Your Reading List & recommendations

What to do if your email is hacked

If you’re hacked, cybercriminals may be able to access your data and cause real damage to your business. In this article, we explore what to do and how to respond quickly.

Unfortunately, email hacking happens all too often. If you are a victim, it helps to know what to do in order to minimise damage, recover your account and prevent it happening again. Cybersecurity experts McAfee have shared advice on the essential steps you should take1. We’ve shared their recommendations and added some additional considerations for small businesses.

Spotting an email hack

There are usually tell-tale signs that an email account has been hacked:

  • You might not be able to get into your email account because the hacker has changed your password and the personal details associated with your account.
  • You may be receiving emails from your colleagues or contacts asking if you sent a suspicious looking email.
  • Your device may work very slowly or unexpectedly, particularly if the hack has resulted in malware being placed onto it.
  • Your email provider might have reported a log-in to your account from an unrecognised device.

What to do after an email hack

1. Change the password

Immediately change the password for the hacked account so the hacker can’t access it again and do any further damage.

2. Recover your account

It’s possible that you cannot change your password because the hacker has locked you out of your account. In this case, read the instructions from your email provider or contact them directly about how to recover your account.

Recovery processes usually rely on alternative contact information and additional security questions, so it pays to always know what these are. Once you recover your account, change your password if you need to.

3. Warn your employees

Let your other employees know immediately. They may be receiving strange emails from the hacked account, or could also be victims of a hacking attempt. Warning them to be vigilant and taking steps to change their password can limit the risk of another hack.

4. Get in touch with your contacts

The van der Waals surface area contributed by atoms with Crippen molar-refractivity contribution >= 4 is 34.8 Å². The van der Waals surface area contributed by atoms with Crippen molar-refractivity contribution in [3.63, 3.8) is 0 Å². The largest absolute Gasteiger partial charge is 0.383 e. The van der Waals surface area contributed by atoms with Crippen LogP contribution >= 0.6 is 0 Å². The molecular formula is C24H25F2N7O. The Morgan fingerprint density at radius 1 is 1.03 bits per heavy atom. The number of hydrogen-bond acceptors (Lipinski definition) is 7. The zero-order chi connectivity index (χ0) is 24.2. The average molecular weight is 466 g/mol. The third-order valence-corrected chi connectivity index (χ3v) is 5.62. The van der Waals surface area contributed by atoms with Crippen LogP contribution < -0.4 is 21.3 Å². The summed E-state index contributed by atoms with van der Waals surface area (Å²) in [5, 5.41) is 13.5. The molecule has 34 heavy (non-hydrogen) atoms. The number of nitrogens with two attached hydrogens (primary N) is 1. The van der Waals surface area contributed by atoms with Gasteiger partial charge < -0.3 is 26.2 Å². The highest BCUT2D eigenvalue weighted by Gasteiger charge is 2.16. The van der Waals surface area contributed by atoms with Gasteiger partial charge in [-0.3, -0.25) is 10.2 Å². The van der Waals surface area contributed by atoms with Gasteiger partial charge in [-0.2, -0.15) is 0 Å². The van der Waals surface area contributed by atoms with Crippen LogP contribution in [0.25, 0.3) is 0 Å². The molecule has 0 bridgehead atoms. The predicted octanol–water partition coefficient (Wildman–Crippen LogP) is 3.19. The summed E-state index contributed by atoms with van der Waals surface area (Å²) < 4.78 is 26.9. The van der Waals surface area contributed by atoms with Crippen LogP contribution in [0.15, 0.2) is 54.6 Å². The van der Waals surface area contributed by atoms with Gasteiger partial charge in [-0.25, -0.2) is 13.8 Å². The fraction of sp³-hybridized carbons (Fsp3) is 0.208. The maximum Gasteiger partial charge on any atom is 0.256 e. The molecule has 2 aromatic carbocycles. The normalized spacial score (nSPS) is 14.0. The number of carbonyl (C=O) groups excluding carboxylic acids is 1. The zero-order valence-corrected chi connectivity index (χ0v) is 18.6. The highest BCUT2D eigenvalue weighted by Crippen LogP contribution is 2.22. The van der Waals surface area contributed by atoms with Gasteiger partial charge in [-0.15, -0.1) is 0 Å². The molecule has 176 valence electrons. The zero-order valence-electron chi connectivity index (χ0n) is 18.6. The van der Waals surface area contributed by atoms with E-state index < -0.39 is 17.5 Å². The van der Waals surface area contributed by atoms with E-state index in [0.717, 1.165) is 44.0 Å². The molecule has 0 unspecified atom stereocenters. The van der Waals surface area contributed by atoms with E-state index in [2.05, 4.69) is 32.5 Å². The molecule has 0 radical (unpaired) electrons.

Email hackers love to send out emails to all the contacts in your address book. Most of us have received one of these dodgy emails, supposedly from someone we know. If you are hacked, reach out to your contacts and customers – anybody in your address book – to warn them not to open any odd emails from you. In particular, they should not open any attachments.

It can be sensible to contact them using an alternative account which you know is secure, or even call them. Even if you feel a bit sheepish being hacked, it is always best to let everyone know.

5. Check other accounts and systems

One of the reasons people get hacked is because they use the same passwords across different accounts. Urge employees to change passwords on other accounts if they are the same as the details on the email that has been hacked.

If you suspect a hacker has accessed details of any sensitive information, check any other systems that may have been compromised and change any related passwords.

6. Scan devices for virus and malware

An email hack might be the result of existing malware on your device, or lead to a virus or malware being placed on it. Scan any impacted computers and smartphones using your online protection software. It would also be advisable for your other employees to do the same.

7. Review the security you have in place

After an email hack, it’s sensible to see if there are any steps you can take to prevent a repeat attack. There are several things you can do, including:

  • Implementing multi-factor authentication – for example, everyone needs a one-time passcode when they first access their email.
  • Introducing stronger formats for passwords, such as forcing numbers and symbols, and ensuring passwords are changed more regularly (your email provider may have a facility for you to control this).
  • Educating employees about cybersecurity risks, particularly around email.
  • Making sure you have the right level of cyber-protection software in place in case your emails and devices get hacked.

For more information about how to keep your business and employees safe, see our cyber security solutions for small and medium businesses.

 

1. Source



All articles

Growth

Public sector

Safe & secure

Start-ups

Tech advice

Work smarter